Welcome again to PLC for today’s performance of Henry Handel Richardson’s music. PLC occupies an important place in HHR’s life story, her novel The Getting of Wisdom and, most relevantly for this afternoon, her music.
PLC provided the foundation of HHR’s formal music education, training and performance. And nearly 150 years later, her alma mater continues to provide platforms to support and celebrate her original compositions.
In 1883, 13-year-old Ettie Richardson arrived from Maldon at the Ladie’s College (as it was then called) in Albert Street, East Melbourne, with great confidence in her musical talents. As she later recalled: ‘I had hummed tunes before I could speak, learned my notes along with my letters, had a good ear, absolute pitch, and so on’ (‘Some Notes on My Books’, Southerly 8).
Despite her precocious ability, it did not take long for her to have the wind knocked out of her sails. Home tuition by her ‘unmusical’ mother (her own description) failed to provide her with the requisite fundamentals of music knowledge and application.
And so it was to her an enormous benefit that she arrived at the College in the same year that the school’s principal, Andrew Harper, established the Department of Music with the English composer and conductor Alfred Plumpton as the inaugural director.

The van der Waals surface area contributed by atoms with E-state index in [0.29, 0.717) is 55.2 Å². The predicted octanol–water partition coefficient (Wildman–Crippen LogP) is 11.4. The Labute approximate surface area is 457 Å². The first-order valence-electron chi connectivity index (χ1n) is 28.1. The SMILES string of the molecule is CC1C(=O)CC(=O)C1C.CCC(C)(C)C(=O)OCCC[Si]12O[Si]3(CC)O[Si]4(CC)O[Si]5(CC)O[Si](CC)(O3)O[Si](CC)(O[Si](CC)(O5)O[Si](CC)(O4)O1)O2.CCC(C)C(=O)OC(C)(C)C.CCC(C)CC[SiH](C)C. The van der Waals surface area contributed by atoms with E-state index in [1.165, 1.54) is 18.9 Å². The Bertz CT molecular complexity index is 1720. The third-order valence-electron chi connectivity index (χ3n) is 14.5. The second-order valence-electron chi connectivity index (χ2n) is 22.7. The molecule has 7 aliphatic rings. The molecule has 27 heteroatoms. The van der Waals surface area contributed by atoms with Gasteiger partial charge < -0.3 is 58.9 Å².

Music was elevated to the very high standard of the school’s academic studies through the teaching of theory, piano, singing and harmony; and the awarding of annual scholarships for pianoforte and singing. HHR seized the opportunity to hone her musical talents.
She progressed rapidly, rising to the senior level in only her first year. In her second year (1884) and aged 14, her talent was reflected in her coming runner-up for the Senior Pianoforte Scholarship to a student four and a half years her senior. Two years later, in 1886, she was awarded this much-longed-for scholarship.
HHR’s achievements in performance and composition were on public display at the school concerts that were staged at the campus in East Melbourne and the Melbourne Atheneum and she was highly commended in Melbourne newspapers and the student run magazine, Patchwork.